Ann looked away from Sarah, once again watching the flow of the sea, the sound of crashing water on the beach. She could feel everything at once, all her emotions, words that were on the tip of her tongue. Still, she couldn’t bring herself to say it, couldn’t destroy the image of Megan’s tragic death. To spoil what was taken as the cause of that pain. It was a good enough explanation, if she said something then she would destroy it.
“It’s nothing,” Ann finally said after a long moment. Sarah took a deep breath, “You know you can always talk to me, say anything you want. Megan would say so,”
“I know. But, I want to protect you,” Ann said in a low voice.
Sarah looked bewildered, “Protect me? From what?”
“From what I think. How I feel about this. I know it’s been four years but I just can’t let it go,”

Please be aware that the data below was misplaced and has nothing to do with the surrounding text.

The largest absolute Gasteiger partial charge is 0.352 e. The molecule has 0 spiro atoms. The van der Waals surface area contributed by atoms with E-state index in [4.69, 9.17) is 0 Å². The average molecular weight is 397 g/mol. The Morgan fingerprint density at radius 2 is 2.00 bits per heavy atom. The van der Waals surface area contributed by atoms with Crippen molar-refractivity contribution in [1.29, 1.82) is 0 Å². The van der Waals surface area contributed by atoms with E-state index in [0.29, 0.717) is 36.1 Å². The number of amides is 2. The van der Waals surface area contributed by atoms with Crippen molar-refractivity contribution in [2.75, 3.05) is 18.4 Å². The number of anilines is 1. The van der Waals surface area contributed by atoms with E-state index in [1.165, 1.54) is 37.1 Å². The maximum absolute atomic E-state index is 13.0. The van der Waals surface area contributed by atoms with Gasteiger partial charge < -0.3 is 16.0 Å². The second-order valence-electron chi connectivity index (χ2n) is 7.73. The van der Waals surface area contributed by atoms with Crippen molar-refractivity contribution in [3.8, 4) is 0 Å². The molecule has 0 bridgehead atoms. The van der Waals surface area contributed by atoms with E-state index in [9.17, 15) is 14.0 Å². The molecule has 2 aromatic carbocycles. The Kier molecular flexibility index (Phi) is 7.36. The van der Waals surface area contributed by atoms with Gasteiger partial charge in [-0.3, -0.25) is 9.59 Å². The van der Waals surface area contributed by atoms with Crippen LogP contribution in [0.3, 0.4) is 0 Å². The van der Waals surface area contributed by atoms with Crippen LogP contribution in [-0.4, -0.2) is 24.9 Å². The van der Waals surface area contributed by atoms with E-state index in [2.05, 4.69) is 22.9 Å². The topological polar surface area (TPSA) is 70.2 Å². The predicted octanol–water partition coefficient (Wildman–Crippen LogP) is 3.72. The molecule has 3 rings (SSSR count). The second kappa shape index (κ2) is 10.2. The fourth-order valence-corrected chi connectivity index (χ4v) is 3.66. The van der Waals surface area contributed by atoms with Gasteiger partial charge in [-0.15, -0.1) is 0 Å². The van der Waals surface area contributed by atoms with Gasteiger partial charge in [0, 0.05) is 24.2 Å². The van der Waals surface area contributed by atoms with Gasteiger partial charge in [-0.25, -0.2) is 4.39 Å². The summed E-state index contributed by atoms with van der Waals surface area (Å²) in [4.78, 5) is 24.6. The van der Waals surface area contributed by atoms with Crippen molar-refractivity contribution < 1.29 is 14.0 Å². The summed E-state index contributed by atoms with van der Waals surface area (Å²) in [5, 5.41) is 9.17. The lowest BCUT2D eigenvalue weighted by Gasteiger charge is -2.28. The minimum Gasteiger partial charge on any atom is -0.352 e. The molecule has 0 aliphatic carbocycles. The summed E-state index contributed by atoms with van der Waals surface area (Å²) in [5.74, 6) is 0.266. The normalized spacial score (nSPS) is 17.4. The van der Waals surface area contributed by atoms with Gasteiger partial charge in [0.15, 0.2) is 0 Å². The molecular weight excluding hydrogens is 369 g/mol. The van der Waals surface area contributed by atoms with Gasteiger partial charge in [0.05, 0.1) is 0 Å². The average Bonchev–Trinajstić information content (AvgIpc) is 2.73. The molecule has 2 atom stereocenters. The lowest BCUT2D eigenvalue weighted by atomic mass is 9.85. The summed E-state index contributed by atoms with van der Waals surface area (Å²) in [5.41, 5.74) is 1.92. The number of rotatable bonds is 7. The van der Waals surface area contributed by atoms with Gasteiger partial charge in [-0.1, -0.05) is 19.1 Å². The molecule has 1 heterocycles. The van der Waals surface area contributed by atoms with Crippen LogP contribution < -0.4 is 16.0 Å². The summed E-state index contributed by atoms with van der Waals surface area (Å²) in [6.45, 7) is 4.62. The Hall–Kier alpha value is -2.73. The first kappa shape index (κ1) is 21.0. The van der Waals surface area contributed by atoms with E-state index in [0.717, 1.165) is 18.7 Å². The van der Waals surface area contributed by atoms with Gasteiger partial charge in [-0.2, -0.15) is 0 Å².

“It’s called missing someone,” Sarah began, but Ann went on. “It’s not missing someone, I know what that feels like, and it’s not a denial either, because I accept that Meg is gone. I just know from her stories, from all the time she spent swimming, for years she knew exactly what to do to not drown, or get carried away, and the water was so calm…”
Ann glanced at Sarah, the other girls' eyes were large and blue in the darkness. Should she tell her? Should she destroy the image of Meg’s death?
“I just think it doesn’t make sense that she drowned,”
“What do you mean?” Sarah asked, hugging her knee tighter. It was too late now, Ann knew, she had to say it. “I think Megan died of suicide. She killed herself,”
As she feared, there was a very long silence between them. Even Mr. Gen who was half asleep, enjoying the wind, could feel the tension between them. Gen looked up from one girl to the other and decided he was better of somewhere else.
Right when Ann thought Sarah wouldn’t say anything, she finally spoke, “I don’t think that’s the cause. She had no reason to commit suicide Ann. You can’t say that about Meg,”
“You just said to me I can say whatever to you,” Ann protested.